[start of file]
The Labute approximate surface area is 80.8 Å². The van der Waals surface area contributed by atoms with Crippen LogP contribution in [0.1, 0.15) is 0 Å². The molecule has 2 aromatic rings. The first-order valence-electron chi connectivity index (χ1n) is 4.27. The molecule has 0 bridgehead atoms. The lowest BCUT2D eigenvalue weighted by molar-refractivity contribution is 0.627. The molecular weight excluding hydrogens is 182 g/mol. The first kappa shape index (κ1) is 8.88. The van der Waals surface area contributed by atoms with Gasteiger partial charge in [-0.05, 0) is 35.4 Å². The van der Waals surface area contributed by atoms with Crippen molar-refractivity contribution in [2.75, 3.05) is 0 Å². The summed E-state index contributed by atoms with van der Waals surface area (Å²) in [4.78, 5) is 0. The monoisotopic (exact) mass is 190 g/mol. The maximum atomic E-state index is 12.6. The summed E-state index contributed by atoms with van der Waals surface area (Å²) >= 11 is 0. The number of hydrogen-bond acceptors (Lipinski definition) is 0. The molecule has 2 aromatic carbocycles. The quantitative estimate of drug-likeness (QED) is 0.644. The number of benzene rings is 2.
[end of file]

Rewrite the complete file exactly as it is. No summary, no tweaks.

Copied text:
The Labute approximate surface area is 80.8 Å². The van der Waals surface area contributed by atoms with Crippen LogP contribution in [0.1, 0.15) is 0 Å². The molecule has 2 aromatic rings. The first-order valence-electron chi connectivity index (χ1n) is 4.27. The molecule has 0 bridgehead atoms. The lowest BCUT2D eigenvalue weighted by molar-refractivity contribution is 0.627. The molecular weight excluding hydrogens is 182 g/mol. The first kappa shape index (κ1) is 8.88. The van der Waals surface area contributed by atoms with Gasteiger partial charge in [-0.05, 0) is 35.4 Å². The van der Waals surface area contributed by atoms with Crippen molar-refractivity contribution in [2.75, 3.05) is 0 Å². The summed E-state index contributed by atoms with van der Waals surface area (Å²) in [4.78, 5) is 0. The monoisotopic (exact) mass is 190 g/mol. The maximum atomic E-state index is 12.6. The summed E-state index contributed by atoms with van der Waals surface area (Å²) >= 11 is 0. The number of hydrogen-bond acceptors (Lipinski definition) is 0. The molecule has 2 aromatic carbocycles. The quantitative estimate of drug-likeness (QED) is 0.644. The number of benzene rings is 2.